The house was badly in need of updating. But every hole in the drywall and every bit of wear and tear on the walls that appeared before my eyes I felt like I had to mud with great loving care. They’d become almost sacred because they were spaces where Elle’s love dwelled that I was blessed enough to connect with.

It struck me that sometimes we enter into things, like home renovations, anticipating longevity. We weigh the investment of our time and energy into how ‘long’ things will last. Be it flooring, wall color, or something more intimate – like relationships.

Sometimes we are right, and other times we’re wrong.

I only got three years to know Miss Elle before she died. I remember when she was very ill just before her passing she was looking out the back window pensively.

I touched my hand gently on top of her thick black hair. “What you thinking about, El?” I asked her.

“This wasn’t supposed to be our real house you know. We were just going to live here for a little while. But I always dreamed of building my own home and having everything I wanted my way, all custom. I never got it. And I’m okay with that. It’s what the Lord had for me, I guess. Now it’s going to be your responsibility, Nan. Make sure that you make it what you want. Make sure that you always do what you want.” And then she looked me deep in the eyes with this great resolve, as if she was handing me the torch of things in her life as yet undone in hopes I would complete them in her absence.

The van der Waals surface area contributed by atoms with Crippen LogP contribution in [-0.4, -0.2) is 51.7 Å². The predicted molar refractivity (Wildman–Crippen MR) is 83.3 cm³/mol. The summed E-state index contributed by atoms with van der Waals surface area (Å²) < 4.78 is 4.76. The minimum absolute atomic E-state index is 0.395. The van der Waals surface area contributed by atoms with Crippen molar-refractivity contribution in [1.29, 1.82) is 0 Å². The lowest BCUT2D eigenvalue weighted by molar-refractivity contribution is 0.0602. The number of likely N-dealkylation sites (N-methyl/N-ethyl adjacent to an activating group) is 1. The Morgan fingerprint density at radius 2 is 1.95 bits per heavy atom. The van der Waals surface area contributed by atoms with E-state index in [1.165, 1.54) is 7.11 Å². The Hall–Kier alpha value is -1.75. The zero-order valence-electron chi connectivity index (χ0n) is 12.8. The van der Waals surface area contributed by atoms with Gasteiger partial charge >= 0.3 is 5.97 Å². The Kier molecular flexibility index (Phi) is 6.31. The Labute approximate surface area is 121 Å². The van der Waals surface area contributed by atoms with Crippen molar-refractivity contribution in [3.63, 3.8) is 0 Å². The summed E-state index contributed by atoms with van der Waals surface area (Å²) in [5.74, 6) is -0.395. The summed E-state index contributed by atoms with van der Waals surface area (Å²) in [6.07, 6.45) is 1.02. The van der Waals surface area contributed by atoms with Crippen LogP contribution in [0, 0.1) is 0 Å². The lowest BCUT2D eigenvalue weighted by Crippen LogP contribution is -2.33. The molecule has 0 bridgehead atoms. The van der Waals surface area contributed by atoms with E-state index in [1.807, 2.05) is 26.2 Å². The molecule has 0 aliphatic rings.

“Okay. I will,” I promised her.

It’s funny, but in a way, while I was ripping up that flooring in the kitchen, it felt as if I was making good on that promise. It was powerful – as if I was tearing down Shingwauk itself and making an investment of longevity into a new part of the Garlow story. A story I am proud to be a part of.

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Nahnda Garlow

Nahnda Garlow

Nahnda Garlow is Onondaga under the wing of the Beaver Clan of Six Nations. Nahnda has been a journalist with the Two Row Times since it's founding in 2013. She is a self-proclaimed "rez girl" who brings to the Two Row Times years of experience as a Haudenosaunee cultural interpreter, traditional dancer and beadwork aficionado. Nahnda is a member of the Canadian Association of Journalists and the Native American Journalists Association.